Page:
Design and optimization of photonic crystal fiber for liquid sensing applications

Photonic Sensors, Jun 2016

This paper proposes a hexagonal photonic crystal fiber (H-PCF) structure with high relative sensitivity for liquid sensing; in which both core and cladding are microstructures. Numerical investigation is carried out by employing the full vectorial finite element method (FEM). The analysis has been done in four stages of the proposed structure. The investigation shows that the proposed structure achieves higher relative sensitivity by increasing the diameter of the innermost ring air holes in the cladding. Moreover, placing a single channel instead of using a group of tiny channels increases the relative sensitivity effectively. Investigating the effects of different parameters, the optimized structure shows significantly higher relative sensitivity with a low confinement loss.

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Design and optimization of photonic crystal fiber for liquid sensing applications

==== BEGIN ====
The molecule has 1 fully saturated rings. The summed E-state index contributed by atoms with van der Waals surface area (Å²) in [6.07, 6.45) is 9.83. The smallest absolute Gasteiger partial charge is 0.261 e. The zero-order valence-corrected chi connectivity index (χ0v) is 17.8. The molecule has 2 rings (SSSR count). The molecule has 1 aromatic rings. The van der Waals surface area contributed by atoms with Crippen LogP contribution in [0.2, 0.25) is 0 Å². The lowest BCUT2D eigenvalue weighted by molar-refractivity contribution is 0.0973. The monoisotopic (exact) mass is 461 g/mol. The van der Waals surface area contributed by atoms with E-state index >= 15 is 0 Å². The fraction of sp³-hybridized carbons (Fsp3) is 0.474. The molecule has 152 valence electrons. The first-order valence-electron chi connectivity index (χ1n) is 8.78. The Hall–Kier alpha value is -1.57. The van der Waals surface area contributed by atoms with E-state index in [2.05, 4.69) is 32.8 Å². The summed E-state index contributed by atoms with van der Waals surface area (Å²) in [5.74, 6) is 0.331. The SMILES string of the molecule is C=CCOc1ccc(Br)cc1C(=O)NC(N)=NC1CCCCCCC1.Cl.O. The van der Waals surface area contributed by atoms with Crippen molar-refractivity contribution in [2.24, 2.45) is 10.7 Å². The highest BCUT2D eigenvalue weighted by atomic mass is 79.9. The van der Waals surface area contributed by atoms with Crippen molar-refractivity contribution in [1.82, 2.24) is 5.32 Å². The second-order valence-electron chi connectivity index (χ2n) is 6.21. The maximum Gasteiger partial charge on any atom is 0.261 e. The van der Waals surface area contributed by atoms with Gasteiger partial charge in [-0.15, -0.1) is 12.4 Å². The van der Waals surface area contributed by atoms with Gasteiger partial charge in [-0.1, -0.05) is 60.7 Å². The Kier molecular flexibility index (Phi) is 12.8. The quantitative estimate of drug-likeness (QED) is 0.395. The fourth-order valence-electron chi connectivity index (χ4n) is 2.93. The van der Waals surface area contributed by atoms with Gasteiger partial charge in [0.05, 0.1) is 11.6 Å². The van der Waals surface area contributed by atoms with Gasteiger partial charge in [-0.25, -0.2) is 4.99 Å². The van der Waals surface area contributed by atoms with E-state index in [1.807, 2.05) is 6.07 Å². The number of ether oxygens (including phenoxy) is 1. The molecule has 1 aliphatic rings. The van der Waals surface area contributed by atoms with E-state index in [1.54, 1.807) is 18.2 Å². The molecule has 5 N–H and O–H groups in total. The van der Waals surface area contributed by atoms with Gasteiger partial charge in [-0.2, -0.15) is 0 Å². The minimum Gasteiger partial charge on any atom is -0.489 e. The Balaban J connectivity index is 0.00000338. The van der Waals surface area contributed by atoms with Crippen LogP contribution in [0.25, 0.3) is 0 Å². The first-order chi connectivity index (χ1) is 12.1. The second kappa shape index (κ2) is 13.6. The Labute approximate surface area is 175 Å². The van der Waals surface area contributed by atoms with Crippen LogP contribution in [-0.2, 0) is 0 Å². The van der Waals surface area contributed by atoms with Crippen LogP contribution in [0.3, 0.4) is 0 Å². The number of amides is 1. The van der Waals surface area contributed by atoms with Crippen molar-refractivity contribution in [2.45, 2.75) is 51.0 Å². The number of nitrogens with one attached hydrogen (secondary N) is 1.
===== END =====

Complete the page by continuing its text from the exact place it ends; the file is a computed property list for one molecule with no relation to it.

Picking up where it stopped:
Citation: Md. Faizul Huq ARIF, Kawsar AHMED, Sayed ASADUZZAMAN, and Md. Abul Kalam AZAD, “Design and Optimization of Photonic Crystal Fiber for Liquid Sensing Applications,” Photonic Sensors Design and Optimization of Photonic Crystal Fiber for Liquid Sensing Applications Corresponding author: Kawsar AHMED 2 Md. Faizul Huq ARIF 1 2 Kawsar AHMED 1 2 Sayed ASADUZZAMAN 1 2 Md. Abul Kalam AZAD 0 2 0 Department of Material and Metallurgical Engineering (MME), Bangladesh University of Engineering and Technology 1 Department of Information and Communication Technology (ICT), Mawlana Bhashani Science and Technology 2 University (BUET) , Dhaka-1000 , Bangladesh This paper proposes a hexagonal photonic crystal fiber (H-PCF) structure with high relative sensitivity for liquid sensing; in which both core and cladding are microstructures. Numerical investigation is carried out by employing the full vectorial finite element method (FEM). The analysis has been done in four stages of the proposed structure. The investigation shows that the proposed structure achieves higher relative sensitivity by increasing the diameter of the innermost ring air holes in the cladding. Moreover, placing a single channel instead of using a group of tiny channels increases the relative sensitivity effectively. Investigating the effects of different parameters, the optimized structure shows significantly higher relative sensitivity with a low confinement loss. Photonic crystal fiber (PCF); liquid sensor; microstructure core; sensitivity; confinement loss 1. Introduction The field of fiber optics is no longer limited into telecommunication and medical science only; it has been developing in an incredible pace with large dimensions of applications. Fiber optic technologies have made a revolutionary change after the invention of photonic crystal fiber (PCF). PCF is a new class of optical fiber which is one of the recent inventions in the field of fiber optics. PCF can be used as a transmission media as well as optical functional devices. In contrast to the conventional optical fiber, PCFs have additional design features, such as air-hole diameter, pitch size, and number of rings, which offer to overcome many limitations of conventional fiber. Due to the well-known advantages, such as enhanced design freedom, low cost, short-time detection, small size, robustness, and high sensitivity and flexibility PCFs have received considerable attention in developing optodevices and sensors. Photonic crystal fibers (PCFs) have been attracted a great deal of attention for its incredible performance and large variety of applications. PCF can be used as filters [ 1 ], switches [ 2, 3 ], electro-optical modulators [ 4, 5 ], polarization converters [ 6 ], sensors [ 7‒17 ], etc. PCF based sensors are smart applications in fiber optic technology which have been investigating and developing since last decade. A wide range of sensing applications of PCF are available, such as temperature sensors [ 7 ], refractive index (R.I) sensors [ 8 ], chemical sensors [ 9 ], mechanical sensors [ 10 ], pressure sensors [ 11 ], gas sensors [ 12,13 ], stress sensors [14], pH sensors [ 15 ], liquid sensors [ 16 ], biosensors [ 17 ], and so on. An ideal candidate of optical sensors is index guiding PCF. The sensing mechanism of index guiding PCF is evanescent interaction between the optical field and the analyte to be sensed. The evanescent field based PCF sensors have been developing rapidly for chemical and biomedical applications due to their attractive features. Highly sensitive chemical (liquid and gas) sensors are playing an important role in the industrial processes [ 18 ] especially for detecting toxic and flammable chemicals (e.g., toxic gasses or liquids) to overcome the safety issues. So it has become one of the key challenges to enhance the performance of liquid and gas sensors. In recent years, researchers are keeping much interest on the development of photonic crystal fiber (PCF) based sensors for environmental and safety monitoring [ 19, 20 ] issues. Photonic crystal fiber based liquid and gas sensors through the evanescent field show excellent performance in terms of sensitivity, because core of the PCF directly interacts with the material to be analyzed. PCF technologies allow for the accurate tuning of fiber through changing the air hole shape, size, and their position. A wide variety of PCF based sensing techniques have been reported by changing different geometric parameters of the PCF to gain sensitivity at a maximum and confinement loss at a minimum satisfactory level in liquid and gas sensing applications. J. Park et al. [ 21 ] enhanced relative sensitivity for chemical sensing, using a hexagonal PCF with a hollow high indexed ring defect. In the hollow core PCF, the direct interaction between light and the analyte in the hollow channel is higher than the index-guided PCFs. Recently, the idea of filling core or cladding holes with various liquids or gases has been attracted much to the researchers. Cordeiro et al. [ 22 ] proposed a microstructure core PCF infiltrated with liquid analyte which enhanced the evanescent field. This concept introduced the sensing potentiality with infiltrated microstructure core. PCF of microstructure core offers to sense low indexed material because of the highly interaction of evanescent fields with the analyst to be sensed. A large number of published papers investigated and enhanced the performance of PCF based gas and liquid sensors with microstructure core [ 23‒28 ]. In recent study, higher sensitivity and lower confinement loss of microstructure core PCF for liquid sensing have been attempted by using octagonal cladding structure [ 24, 25 ]. Reference [25] suggested 5-ring octagonal PCF for higher sensitivity and lower confinement loss; but in practical manufacturing octagonal structure requires extra more capillaries than the hexagonal structure. Keeping large number of capillaries will make high cost to fabricate. In this point of view, liquid sensing using a single infiltrated channel may also reduce the complexity of the core. To the best of our knowledge, no studies have been done in analyzing the sensitivity performance of PCF with a liquid filled core of a single channel. In this research work, we have proposed and optimized simple evanescent hexagonal structure of PCF (H-PCF) with microstructure core and cladding for liquid sensing, which shows high relative sensitivity as well as low confinement loss. We have also explained the effect of single infiltrated channel replacing the microstructure core by proposing another structure of PCF, which achieved more enhancements of relative sensitivity and simplicity in design. We have not used any defect around the hollow core; though one of the previous articles [ 21 ] enhanced relative sensitivity by using a ring defect around the core. The relative sensitivity and confinement loss against different liquids (water, ethanol, and benzyne) have been investigated and compared. Although we have chosen water, ethanol, and benzyne as the targeted chemical species for characterization of our structures but these structures and the mechanism can be applied for all fluids and gases based on the absorption line of the targeted sample. 2. Design principle Figure 1 shows the transverse cross sectional view of the four stages of our proposed PCF structure. The proposed PCF contains only four layers of air holes in the cladding. The distance between center and center of two adjacent air holes (pitch distance) has been denoted by . The diameters of air holes in the innermost ring, second ring, third ring, and outermost ring are d1, d2, d3, and d4, respectively. In PCF1, the diameter of all air holes is equal, where d1=d2=d3=d4. In our numerical investigation, we found that the outermost ring holes diameter has greater impact on the confinement loss, and then we have come into PCF2. In PCF2, d1=d2=d3<d4. Another result of our numerical investigation shows that larger diameter of the innermost ring holes enhances the sensitivity and we have turned into PCF3. In PCF3, optimized values of air holes diameter have been kept as d2=d3<d1=d4. However, we have turned into PCF4 and achieved higher sensitivity by replacing the group of tiny holes with a single hollow core filled with same analyte to be detected. The hollow core area is same as the area covered by supplementary tiny holes. In the PCF1, PCF2, and PCF3, the core is designed with some tiny holes in circular form which are filled with various liquid samples: water, ethanol, and benzyne for this study. These supplementary core holes are arranged with the hole to hole pitch distance denoted by a. Figure 2 visualizes the enlarged view of core of PCF1, PCF2, PCF3, and the replacement of hollow channel instead of using a group of tiny channels in PCF4. Diameter of the hollow channel is D2=1.70 m, which is same as the diameter of the region of supplementary holes in the core (D1=D2). Figure 3 shows the computational region of the proposed PCF3 and PCF4, which is divided into homogeneous triangular pieces forming a mesh. Each of the PCFs has two orthogonal sides of the computational region which are assigned with two artificial boundary conditions: perfect electric conductor (PEC) and perfect magnetic conductor (PMC). Perfectly matched layer (PML) is used as a boundary condition. Thickness of the PML is fixed to 10% of the radius of the proposed PCFs for efficient calculation of confinement loss [ 29 ]. d4 d3 d2 d1 d4 d3 d2 d1 PCF3 PCF4 (c) (d) Fig. 1 Transverse cross sectional view of (a) PCF1, (b) PCF2,  (c) PCF3, and (d) PCF4.             a a a D1 D2   (a) (b) Fig. 2 Enlarged view of core region of (a) PCF1, PCF2, and PCF3 and (b) PCF4. 3. Principles of operation PCFs act as a waveguide, and in this wave guide, d4 d3 d2 d1 d4 d3 d2 d1 PCF1 (a) PCF2 (b) d1=d2=d3=d4   d2=d3<d1=d4 d1=d2=d3<d4  d1=d2<d3=d4  and the targeted analyte and light interact with each other. We have analyzed the evanescent field distribution of the proposed PCFs. Using the finite element method (FEM), the properties of propagating mode of the proposed PCFs is numerically investigated. We have considered circular perfectly matched layer (PML) as a boundary condition. The cross sections of the proposed PCFs are divided into homogeneous triangular subspaces using mesh analysis shown in Fig. 3. The liquid filled air holes’ region is then divided into many sub-domains which are either triangular or quadrilateral in shape. Using FEM, Maxwell’s equations are solved by accounting neighboring subspaces. As the wave propagates through z direction, the modal analysis has been performed in the x-y plane of the PCF structure. The following vectorial wave equation can be derived from the Maxwell’s equation [ 30 ]. PMC PMC Y (a) Y (b) PEC PML PML X PEC Fig. 3 FEM meshes and boundary conditions for computation of (a) PCF3 and (b) PCF4.   (S1  E)  k02n2SE  0 (1) where S represents the PML matrix of 3×3 and S1 is the inverse of S matrix. The symbol E denotes the electric field vector, n is the refractive index of the domain, K0 is the wave number in free space, and  is the operating wavelength. The propagating constant  is represented by the following equation.   neff K0 (2) Due to the finite number of air holes in the cladding part, there may cause leakage of light. The leakage of light from core to exterior materials results in confinement loss (dB/m) which can be obtained from the imaginary part of neff by using the following equation [ 24 ]. Lc  8.868  K0 Im[neff ]dB/m . (3) However, this leakage of light energy can be omitted by using an infinite number of air holes. But in practical, the number of air holes is finite. The relative sensitivity coefficient measures the interaction between the light and the analyte to be sensed. This interaction is measured through the absorption coefficient at a particular wavelength. According to the Beer-Lambert law, light is attenuated by the intensity of absorption of evanescent wave [ 31 ] I( )  I0( ) exp[r mlc ] (4) The absorbance of the sample to be detected is defined by the following equation [ 27 ]:  I  A  lg  I0   r mlc (5) where I and I0 are the input and output intensities, respectively, and c is the concentration of absorbing material. The length of the channel is l. The function of absorption coefficient is  m( ) , and r is the relative sensitivity coefficient, which can be defined by the following equation [ 22 ] r  nnerff f (6) where nr refers to the refractive index of the sample to be sensed, and neff is the effective index of the guided mode. f is the fraction of total power located in the core, and it is also known as a power distribution function [ 28 ] by using Poynting’s theorem which can be expressed as the following equation: f  holes Re(ExH y  EyH x )dxdy total Re(ExH y  EyH x )dxdy where Ex and Hx are transverse electric field and (7) 1.42 1.41 x 1.40 e d in 1.39 e v ti fec 1.38 f E 1.37 1.36 1.35 PCF1, n=1.330, X-polarization PCF2, n=1.330, X-polarization PCF3, n=1.330, X-polarization 1.340.6 0.7 0.8 0.9 1.0 1.1 1.2 1.3 1.4 1.5 1.6 Wavelength (m) Fig. 4 Effective index curves of the fundamental mode  for the X-polarization with =2.4 m, d=0.45 m. PCF1: d1=d2=d3=d4=1.9 m; PCF2: d1=d2=d3=1.9 m and d4= 2.15 m; PCF3: d2=d3=1.9 m and d1=d4=2.15 m. 4. Results and discussion This section describes the numerical analysis of propagation characteristics in fundamental mode and some higher order modes of the proposed PCFs. Three liquid analytes, water, ethanol, and benzyne, have been selected for filling the supplementary core holes. Here, it has been considered X-polarization of fundamental mode for this investigation. The initial analysis has been performed by assuming the geometric parameters of PCF1: d1=d2=d3=d4=1.9 m; PCF2: d1=d2=d3=1.9 m and d4=2.15 m; PCF3: d2=d3=1.9 m and d1=d4=2.15 m. The supplementary holes pitch ratio is d/a=0.70. The center-to-center air holes distance is =2.4 m at the cladding, which has been kept fixed for all of the proposed PCFs. The simulation has been performed at a wide range of wavelength from 0.6 m to 1.6 m. The simulation process has been down using COMSOL Multiphysics 4.2 by selecting a fine mode of mesh size. The convergence error seems very low of proposed PCFs about 3.55×10−5% and 3.50× 10−5 % for PCF3 and PCF4, respectively. 30 25 ) % t(y 20 itii v s n eS 15 30 25 )( % y iitv 20 it se n S 15 10 30 25 )( % y iitv 20 it se n S 15 magnetic field respectively; Ey and Hx are longitudinal electric field and magnetic field respectively. Using FEM the mode field pattern and effective index are obtained. During the simulation, we have considered the material dispersion of silica background using the Sellmeier equation [ 32 ]. Initially, Fig. 4 shows the effective index profile of PCF1, PCF2, and PCF3. It is clear from Fig. 4 that the effective indices decrease linearly with an increase in wavelength. It can be evidently seen that the PCF1 shows higher effective index values among the first three proposed PCFs. PCF1, d1/=d2/=d3/=d4/=0.83, n=1.366 10 PCF2, d1/=d2/=d3/=0.83, d4/=0.93, n=1.366 PCF3, d2/=d3/=0.83, d1/=d4/=0.93, n=1.366 0.6 0.7 0.8 0.9 1W.0avele1n.g1th (m1.)2 1.3 1.4 1.5 1.6 (c) Fig. 5 Comparison of the relative sensitivity of PCF1, PCF2, and PCF3 for (a) water, (b) ethanol, and (c) benzyne, where =2.4 m, d=0.45 m. PCF1: d1=d2=d3=d4=1.9 m; PCF2: d1=d2=d3=1.9 m, and d4=2.15 m; PCF3: d2=d3=1.9 m, and d1=d4=2.15 m. 10 PCF1, d1/=d2/=d3/=d4/=0.83, n=1.33 PCF2, d1/=d2/=d3/=0.83, d4/=0.93, n=1.33 PCF3, d2/=d3/=0.83, d1/=d4/=0.93, n=1.33 0.6 0.7 0.8 0.9 1.0 1.1 1.2 1.3 1.4 1.5 1.6 Wavelength (m) (a)   PCF1, d1/=d2/=d3/=d4/=0.83, n=1.354 PCF2, d1/=d2/=d3/=0.83, d4/=0.93, n=1.354 PCF3, d2/=d3/=0.83, d1/=d4/=0.93, n=1.354 0.6 0.7 0.8 0.9 1W.0avele1n.g1th (m1.)2 1.3 1.4 1.5 1.6 (b) Figure 5 presents the relative sensitivity curves of PCF1, PCF2, and PCF3 for the three analytes as a function of wavelength. There is no significant change in sensitivity for PCF1 and PCF2 in all wavelengths. Therefore, no significant impacts on sensitivity have been observed with increasing diameters of outer rings holes. However, the relative sensitivity of PCF3 is greatly enhanced. At the wavelength =1.33 m, for water, ethanol, and benzyne, the calculated sensitivity of PCF3 is 30%, 32.5%, and 33.67%, respectively and the confinement loss is 3.25×10−10 dB/m, 2.95×10−10 dB/m, and 2.31×10−10 dB/m, respectively. The reason behind the enhanced sensitivity of PCF3 is that the increment of the inner ring holes diameter leads them closer to the core area and the fraction of evanescent field penetrates to the holes increase and relative sensitivity of the PCF3 increases consequently. It is also clear that higher index material shows higher relative sensitivity. Figure 6 illustrates the relative sensitivity performance of PCF3 varying the diameter (d) of the supplementary holes in the core region. According to this inquiry, the sensitivity increases with the increment of the diameter of supplementary holes. From Fig. 6, we have found the highest relative sensitivity when d=0.55 m. For this value of the supplementary holes diameter, PCF3 shows relative sensitivity 48.50% and 47.78%, and confinement loss 1.28×10−10 dB/m and 5.37×10−11 dB/m for ethanol and water, respectively, at the wavelength =1.33 m. To achieve much more relative sensitivity, we have proposed PCF4 replacing a single hollow channel instead of using supplementary tiny holes. In PCF4, the diameter of the hollow channel is D2=1.70 m. Figure 7 depicts the comparative performance of sensitivity of the last two proposed PCFs: PCF3 and PCF4 for all types of analytes used in this study. According to Fig. 7, PCF4 shows great enhancement of relative sensitivity. At the 50 45 40 )35 % (y30 ti v itis25 n e S20 15 10 5 50 45 40 35 ) (%30 y t itiv25 i s n eS20 15 10 5 60 50 ) % (y40 ittii v sen30 S 20 wavelength =1.33 m, PCF4 exhibits the relative sensitivity 50%, 55.83%, and 59.07%, confinement loss 4.25×10−10 dB/m, 8.72×10−10 dB/m, and 2.56×10−10 dB/m for water, ethanol, and benzyne, respectively. d1/=d4/=0.93, d2/=d3/=0.83, n=1.354, d=0.45 m d1/=d4/=0.93, d2/=d3/=0.83, n=1.354, d=0.50 m d1/=d4/=0.93, d2/=d3/=0.83, n=1.354, d=0.55 m 0.6 0.7 0.8 0.9 1W.0avele1n.g1th (m1.)2 1.3 1.4 1.5 1.6 (a)   d1/=d4/=0.93, d2/=d3/=0.83, n=1.33, d=0.45 m d1/=d4/=0.93, d2/=d3/=0.83, n=1.33, d=0.50 m d1/=d4/=0.93, d2/=d3/=0.83, n=1.33, d=0.55 m 0.6 0.7 0.8 0.9 1.0 1.1 1.2 1.3 1.4 1.5 1.6 Wavelength (m) (b) Fig. 6 Comparison of relative sensitivity of PCF3 as a function of operating wavelength for (a) ethanol (b) water; where d=0.45 m, d=0.50 m, d=0.55 m, and rest of the parameters are fixed as before. 70 PCF3, n=1.330 PCF3, n=1.354 PCF3, n=1.366 PCF4, n=1.330 10 PCF4, n=1.354 PCF4, n=1.366 Fig. 70.R6ela0t.7ive 0s.8ensi0t.9ivity1W.0avveelre1ns.gu1ths(wm1.)2avel1e.3ngth1.4 for1.5PCF13.6 a nd PCF4 with =2.4 µm, d=0.55m, D2=1.70 m, d2=d3=1.9 m, and d1=d4=2.15 m. Figure 8 presents the confinement loss curves of PCF3 and PCF4. With the investigation of Fig. 8, it can be seen that PCF4 exhibits better performance in terms of confinement loss for all types of analytes used in this study. Therefore, it can be said that the light mode is more confined in the core region for the proposed PCF4 compared with the first three proposed PCF structures. This may be linked to the fact that the electromagnetic interaction between the propagated light and analyte is higher which causes an increase in relative sensitivity. In addition, from Fig. 8, it can be found that lower confinement losses are achieved with higher indexed liquids. According to the overall discussion, PCF4 shows higher sensitivity and lower confinement loss than PCF3. 109 /) m B d (s so1010 lt n e m e n if n o C1011 PCF3, n=1.330 PCF3, n=1.354 PCF3, n=1.366 PCF4, n=1.330 PCF4, n=1.354 PCF4, n=1.366 10120.6 0.7 0.8 0.9 1.0 1.1 1.2 1.3 1.4 1.5 1.6 Wavelength (m) Fig. 8 Confinement loss versus wavelength for PCF3 a  nd PCF4 with =2.4 µm, d=0.55 µm, D2=1.70 µm, d2=d3=1.9 m, and d1= d4=2.15 m. In order to support the numerical results reported in the figures, the electric field distribution of the proposed PCF3 and PCF4 has been illustrated in Fig. 9, where the operating wavelength is set to =1.33 m and the core holes are filled with ethanol. It can be clearly seen that the fundamental mode of our optimized PCFs (PCF3 and PCF4) is tightly confined in the core region. From the overall discussion, we have found that our designed structures show better performance in relative sensitivity with more design simplicity than the prior structures [ 24, 25 ] for liquid sensing. Table 1 shows the comparative performance analysis Structural shape description Octagonal shape: 3 rings Octagonal shape: 5 rings Hexagonal shape: 4 rings Hexagonal shape: 4 rings between prior PCFs and proposed PCFs for liquid sensing at the wavelength =1.33 m. Tables 2 and 3 represent the sensitivity dependency on diameters and global parameters variations, respectively. Although, diameters are varied after fabrication but it has no global effects on result of the proposed structure. Through the experimental point of view, the fabrication feasibility of the proposed PCFs is an important part. It seems that the fabrication process of the micro cored region may not be easy. However, due to the technological advancement, the fabrication of our recommended PCFs is possible. Micro core must be filled with the analyte without damaging the fiber’s integrity. Now, several techniques are available for filling the PCF holes with analytes. Huang et al. [ 33 ] proposed a unique method for selectively filling the all cladding holes as well as micro core holes. The fabrication of PCF with liquid filled core or cladding can be accomplished with the same method [ 34, 35 ]. Now, applying the sol-gel technique [36] any kind of complexity of fabrication of microstructure optical fiber can be removed. In this regard, our proposed PCF structures can be fabricated with the currently available nanotechnology. Selective filling technique [ 37 ] can be used for fill the analytes (gas or liquids) at the core. 20 10 5. Conclusions In this study, the enhancement of the performance of the PCF based liquid sensor has been done by our recommended two structures of PCF, which are based on microstructure core and hollow core, and infiltrated with the liquid to be sensed. All of the proposed structures with microstructure core and liquid core have better guiding capability and the manufacturing of this type of structure is possible with the current nanofabrication techniques [ 34−38 ]. Our proposed PCF provided higher relative sensitivity with tighter confinement of optical field than the prior PCF structures. Therefore, our proposed PCFs can successfully overcome the critical trade-off between confinement loss and sensitivity, and it is assumed that our proposed structures of PCF offer great potentiality for toxic chemical and gas detection in industrial safety purposes. 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Md. Faizul Huq Arif, Kawsar Ahmed, Sayed Asaduzzaman, Md. Abul Kalam Azad. Design and optimization of photonic crystal fiber for liquid sensing applications, Photonic Sensors, 2016, 279-288, DOI: 10.1007/s13320-016-0323-y